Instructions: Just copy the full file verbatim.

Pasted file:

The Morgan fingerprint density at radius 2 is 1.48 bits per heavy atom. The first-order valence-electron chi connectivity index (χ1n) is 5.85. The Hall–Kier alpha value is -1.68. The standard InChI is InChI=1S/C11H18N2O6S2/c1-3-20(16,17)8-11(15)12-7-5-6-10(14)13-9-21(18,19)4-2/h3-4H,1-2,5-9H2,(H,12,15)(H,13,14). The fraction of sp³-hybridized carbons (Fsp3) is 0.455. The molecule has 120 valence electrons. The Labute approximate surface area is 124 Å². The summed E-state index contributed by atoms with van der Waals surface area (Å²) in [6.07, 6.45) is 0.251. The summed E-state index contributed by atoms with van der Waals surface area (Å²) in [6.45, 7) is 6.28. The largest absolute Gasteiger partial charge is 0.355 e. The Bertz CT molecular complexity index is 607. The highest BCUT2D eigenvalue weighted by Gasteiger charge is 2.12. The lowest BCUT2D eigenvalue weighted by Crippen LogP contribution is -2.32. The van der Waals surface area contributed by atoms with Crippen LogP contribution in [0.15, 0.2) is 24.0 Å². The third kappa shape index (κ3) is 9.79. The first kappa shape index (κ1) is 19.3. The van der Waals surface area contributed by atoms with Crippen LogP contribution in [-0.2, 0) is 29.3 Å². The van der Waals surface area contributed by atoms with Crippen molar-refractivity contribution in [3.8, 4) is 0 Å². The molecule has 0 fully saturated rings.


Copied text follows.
The Morgan fingerprint density at radius 2 is 1.48 bits per heavy atom. The first-order valence-electron chi connectivity index (χ1n) is 5.85. The Hall–Kier alpha value is -1.68. The standard InChI is InChI=1S/C11H18N2O6S2/c1-3-20(16,17)8-11(15)12-7-5-6-10(14)13-9-21(18,19)4-2/h3-4H,1-2,5-9H2,(H,12,15)(H,13,14). The fraction of sp³-hybridized carbons (Fsp3) is 0.455. The molecule has 120 valence electrons. The Labute approximate surface area is 124 Å². The summed E-state index contributed by atoms with van der Waals surface area (Å²) in [6.07, 6.45) is 0.251. The summed E-state index contributed by atoms with van der Waals surface area (Å²) in [6.45, 7) is 6.28. The largest absolute Gasteiger partial charge is 0.355 e. The Bertz CT molecular complexity index is 607. The highest BCUT2D eigenvalue weighted by Gasteiger charge is 2.12. The lowest BCUT2D eigenvalue weighted by Crippen LogP contribution is -2.32. The van der Waals surface area contributed by atoms with Crippen LogP contribution in [0.15, 0.2) is 24.0 Å². The third kappa shape index (κ3) is 9.79. The first kappa shape index (κ1) is 19.3. The van der Waals surface area contributed by atoms with Crippen LogP contribution in [-0.2, 0) is 29.3 Å². The van der Waals surface area contributed by atoms with Crippen molar-refractivity contribution in [3.8, 4) is 0 Å². The molecule has 0 fully saturated rings.